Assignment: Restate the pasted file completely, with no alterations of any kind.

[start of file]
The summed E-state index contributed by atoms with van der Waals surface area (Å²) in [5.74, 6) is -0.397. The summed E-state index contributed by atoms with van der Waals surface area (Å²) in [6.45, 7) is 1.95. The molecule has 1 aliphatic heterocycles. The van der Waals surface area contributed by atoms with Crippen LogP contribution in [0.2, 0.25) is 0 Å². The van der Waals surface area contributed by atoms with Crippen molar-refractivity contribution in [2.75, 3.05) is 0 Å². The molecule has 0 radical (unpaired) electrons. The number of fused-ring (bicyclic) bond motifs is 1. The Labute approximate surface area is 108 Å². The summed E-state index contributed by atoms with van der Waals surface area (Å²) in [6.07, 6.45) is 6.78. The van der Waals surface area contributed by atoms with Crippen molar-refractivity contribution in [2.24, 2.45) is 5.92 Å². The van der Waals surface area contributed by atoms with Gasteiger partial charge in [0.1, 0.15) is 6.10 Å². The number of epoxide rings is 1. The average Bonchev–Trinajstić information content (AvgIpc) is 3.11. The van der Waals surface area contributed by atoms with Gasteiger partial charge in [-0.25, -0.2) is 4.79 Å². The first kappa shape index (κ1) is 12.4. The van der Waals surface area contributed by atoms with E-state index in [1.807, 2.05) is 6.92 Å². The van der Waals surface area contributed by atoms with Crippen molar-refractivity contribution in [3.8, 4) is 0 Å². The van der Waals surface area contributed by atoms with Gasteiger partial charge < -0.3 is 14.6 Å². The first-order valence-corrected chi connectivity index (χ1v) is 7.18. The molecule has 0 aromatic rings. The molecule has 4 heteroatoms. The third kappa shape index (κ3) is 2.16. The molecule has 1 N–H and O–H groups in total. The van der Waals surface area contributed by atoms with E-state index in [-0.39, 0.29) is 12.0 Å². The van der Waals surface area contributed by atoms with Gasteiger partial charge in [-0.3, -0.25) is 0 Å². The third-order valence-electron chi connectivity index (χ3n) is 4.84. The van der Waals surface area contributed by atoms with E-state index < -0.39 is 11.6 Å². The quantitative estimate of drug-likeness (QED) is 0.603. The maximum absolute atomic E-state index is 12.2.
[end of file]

The summed E-state index contributed by atoms with van der Waals surface area (Å²) in [5.74, 6) is -0.397. The summed E-state index contributed by atoms with van der Waals surface area (Å²) in [6.45, 7) is 1.95. The molecule has 1 aliphatic heterocycles. The van der Waals surface area contributed by atoms with Crippen LogP contribution in [0.2, 0.25) is 0 Å². The van der Waals surface area contributed by atoms with Crippen molar-refractivity contribution in [2.75, 3.05) is 0 Å². The molecule has 0 radical (unpaired) electrons. The number of fused-ring (bicyclic) bond motifs is 1. The Labute approximate surface area is 108 Å². The summed E-state index contributed by atoms with van der Waals surface area (Å²) in [6.07, 6.45) is 6.78. The van der Waals surface area contributed by atoms with Crippen molar-refractivity contribution in [2.24, 2.45) is 5.92 Å². The van der Waals surface area contributed by atoms with Gasteiger partial charge in [0.1, 0.15) is 6.10 Å². The number of epoxide rings is 1. The average Bonchev–Trinajstić information content (AvgIpc) is 3.11. The van der Waals surface area contributed by atoms with Gasteiger partial charge in [-0.25, -0.2) is 4.79 Å². The first kappa shape index (κ1) is 12.4. The van der Waals surface area contributed by atoms with E-state index in [1.807, 2.05) is 6.92 Å². The van der Waals surface area contributed by atoms with Crippen molar-refractivity contribution in [3.8, 4) is 0 Å². The van der Waals surface area contributed by atoms with Gasteiger partial charge < -0.3 is 14.6 Å². The first-order valence-corrected chi connectivity index (χ1v) is 7.18. The molecule has 0 aromatic rings. The molecule has 4 heteroatoms. The third kappa shape index (κ3) is 2.16. The molecule has 1 N–H and O–H groups in total. The van der Waals surface area contributed by atoms with E-state index in [-0.39, 0.29) is 12.0 Å². The van der Waals surface area contributed by atoms with Gasteiger partial charge in [-0.3, -0.25) is 0 Å². The third-order valence-electron chi connectivity index (χ3n) is 4.84. The van der Waals surface area contributed by atoms with E-state index < -0.39 is 11.6 Å². The quantitative estimate of drug-likeness (QED) is 0.603. The maximum absolute atomic E-state index is 12.2.